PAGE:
In the last decade, events such as the advent of modern technologies like audiobooks and e-books and the global success of Nigerian books and their authors like Chimamanda Ngozi Adichie, Elnathan John, and Nnedi Okoroafor, to mention a few, rekindled the reading culture in Nigeria. Hardly a year goes by that publishers such as Masobe Books, Ouida Books, Cassava Republic, and Paressia Publishers don’t bless several hands with exciting titles to look forward to and scintillating reads to get lost in.
2023 is no exception, as many book releases and events cemented this year as a special one for lovers of African and Nigerian books. As we take steps closer to bidding this year goodbye, it’s a great idea to reflect on the African literary masterpieces that have graced our sights and nourished our minds.
We’ve compiled 20 excellent Nigerian books published this year that you should read before the end of 2023, carefully curated by us. These books provide something for every reader, regardless of whether your objective is reaching the reading targets you set for yourself earlier in the year or losing yourself in these fantastic stories.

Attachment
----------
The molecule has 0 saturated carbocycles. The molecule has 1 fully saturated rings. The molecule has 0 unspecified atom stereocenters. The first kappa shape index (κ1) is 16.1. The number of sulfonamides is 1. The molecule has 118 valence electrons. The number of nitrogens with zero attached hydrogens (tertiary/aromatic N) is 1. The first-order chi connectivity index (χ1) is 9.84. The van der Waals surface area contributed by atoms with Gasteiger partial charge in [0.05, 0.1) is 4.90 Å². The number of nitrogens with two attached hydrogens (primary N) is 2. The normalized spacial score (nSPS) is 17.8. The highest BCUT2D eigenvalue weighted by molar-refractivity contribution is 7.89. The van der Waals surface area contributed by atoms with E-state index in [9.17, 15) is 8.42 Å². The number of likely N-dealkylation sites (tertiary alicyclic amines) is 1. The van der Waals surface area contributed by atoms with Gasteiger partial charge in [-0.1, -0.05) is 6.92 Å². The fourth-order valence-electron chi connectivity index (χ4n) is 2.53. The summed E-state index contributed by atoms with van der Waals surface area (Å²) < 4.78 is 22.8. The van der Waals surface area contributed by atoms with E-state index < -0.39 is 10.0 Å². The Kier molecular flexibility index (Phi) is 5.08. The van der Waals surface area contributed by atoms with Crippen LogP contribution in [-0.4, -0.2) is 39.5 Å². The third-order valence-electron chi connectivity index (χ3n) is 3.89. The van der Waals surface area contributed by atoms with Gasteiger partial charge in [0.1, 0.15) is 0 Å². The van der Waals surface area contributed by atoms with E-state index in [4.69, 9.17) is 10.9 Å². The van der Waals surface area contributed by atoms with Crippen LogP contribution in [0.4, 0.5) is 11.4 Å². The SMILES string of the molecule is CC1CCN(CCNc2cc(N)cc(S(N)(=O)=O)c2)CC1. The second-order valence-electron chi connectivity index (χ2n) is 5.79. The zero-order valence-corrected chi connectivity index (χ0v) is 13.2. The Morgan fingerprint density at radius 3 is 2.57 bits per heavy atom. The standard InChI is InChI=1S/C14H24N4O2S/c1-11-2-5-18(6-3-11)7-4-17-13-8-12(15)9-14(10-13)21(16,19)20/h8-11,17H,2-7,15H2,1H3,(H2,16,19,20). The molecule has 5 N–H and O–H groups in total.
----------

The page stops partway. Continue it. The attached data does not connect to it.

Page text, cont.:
- A Spell Of Good Things by Ayòbámi Adébáyọ̀
There are only so many Nigerian books published this year that have caught the attention of many readers all over the world, and Ayòbámi Adébáyọ̀’s second book, A Spell Of Good Things, stands proudly among them.
Longlisted for the 2023 edition of the prestigious Booker Prize, A Spell Of Good Things weaves a revealing and contemporary story of two Nigerians. A Spell of Good Things, set in Ilesha, Osun State, contrasts Eniola Oni’s and Wuraola Makinde’s lives to illustrate the reality of socioeconomic injustice. Eniola Oni, 13, was born into a household plunged into extreme poverty when his father lost his job. Conversely, Wuraola, a 28-year-old physician, endures a string of mistreatment at the hands of her fiance.